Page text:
Though Gensler (Gensler.com) has been in Phoenix since 2002, the global architecture and interiors firm largely flew under the radar when it came to its own local office, despite having done high-profile projects such as the Phoenix Convention Center renovation and expansion, ASU’s Lattie Coor Hall and work for the likes of Bank of America, American Express, SRP and APS.
But if you happen to pass the Esplanade at 24th Street and Camelback Road, you’ll notice that Gensler’s new quarters are no longer tucked away in a downtown high-rise. Instead—highly visible from Camelback Road—is the firm’s modernist brise soleil, which stretches across the entire facade of their new offices. The structure is made of aluminum blades that are silver on one side and Gensler’s signature red hue on the other, emblazoned with the company name at the top, marking the entrance to the firm’s 10,000-square foot, ground-level space. “The piece is our exterior identity image, a billboard for the firm,” says Gensler Phoenix Design Principal Jay Silverberg, AIA, “It’s a dynamic element that firmly plants our flag in this location.”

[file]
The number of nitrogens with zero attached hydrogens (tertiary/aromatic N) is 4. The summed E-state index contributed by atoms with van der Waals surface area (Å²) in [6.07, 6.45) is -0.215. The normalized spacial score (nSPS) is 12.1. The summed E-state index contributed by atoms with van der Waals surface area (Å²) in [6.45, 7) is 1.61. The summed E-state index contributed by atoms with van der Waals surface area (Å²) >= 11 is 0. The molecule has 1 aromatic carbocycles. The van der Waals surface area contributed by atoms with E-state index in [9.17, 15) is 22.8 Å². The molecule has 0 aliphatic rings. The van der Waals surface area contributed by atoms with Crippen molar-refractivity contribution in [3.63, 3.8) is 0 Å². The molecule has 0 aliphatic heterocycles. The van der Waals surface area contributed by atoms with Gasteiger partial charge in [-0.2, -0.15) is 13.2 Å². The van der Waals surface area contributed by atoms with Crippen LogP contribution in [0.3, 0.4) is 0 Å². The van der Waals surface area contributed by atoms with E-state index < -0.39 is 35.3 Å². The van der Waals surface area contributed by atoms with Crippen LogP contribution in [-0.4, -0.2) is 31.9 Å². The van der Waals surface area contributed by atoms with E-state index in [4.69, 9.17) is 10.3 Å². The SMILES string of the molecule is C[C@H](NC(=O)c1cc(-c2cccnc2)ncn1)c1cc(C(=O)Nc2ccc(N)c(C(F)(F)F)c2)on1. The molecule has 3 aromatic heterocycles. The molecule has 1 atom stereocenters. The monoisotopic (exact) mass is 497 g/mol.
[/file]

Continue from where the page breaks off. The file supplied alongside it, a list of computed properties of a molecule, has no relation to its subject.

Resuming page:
This recently completed flagship location, soon to be home to 50 Phoenix Gensler employees (and growing), is, in effect, an evolution of Gensler’s nearly two decades in Arizona and reflective of the corporate culture that embodies collaboration and community.
Gensler first established itself in Arizona in 2002 with a design team that came from the Santa Monica office at the behest of client Bank of America, which had just moved into a tower at Collier Center in downtown Phoenix. The firm borrowed office space from its bank client and soon began fielding requests from other long-time national clients to do work in Arizona. By 2006, Gensler took up a whole floor at Collier Center. “That’s how this company grows—organically,” says Silverberg, who joined the firm in 2007. “We follow our clients and try to be of the place, to be contextual.”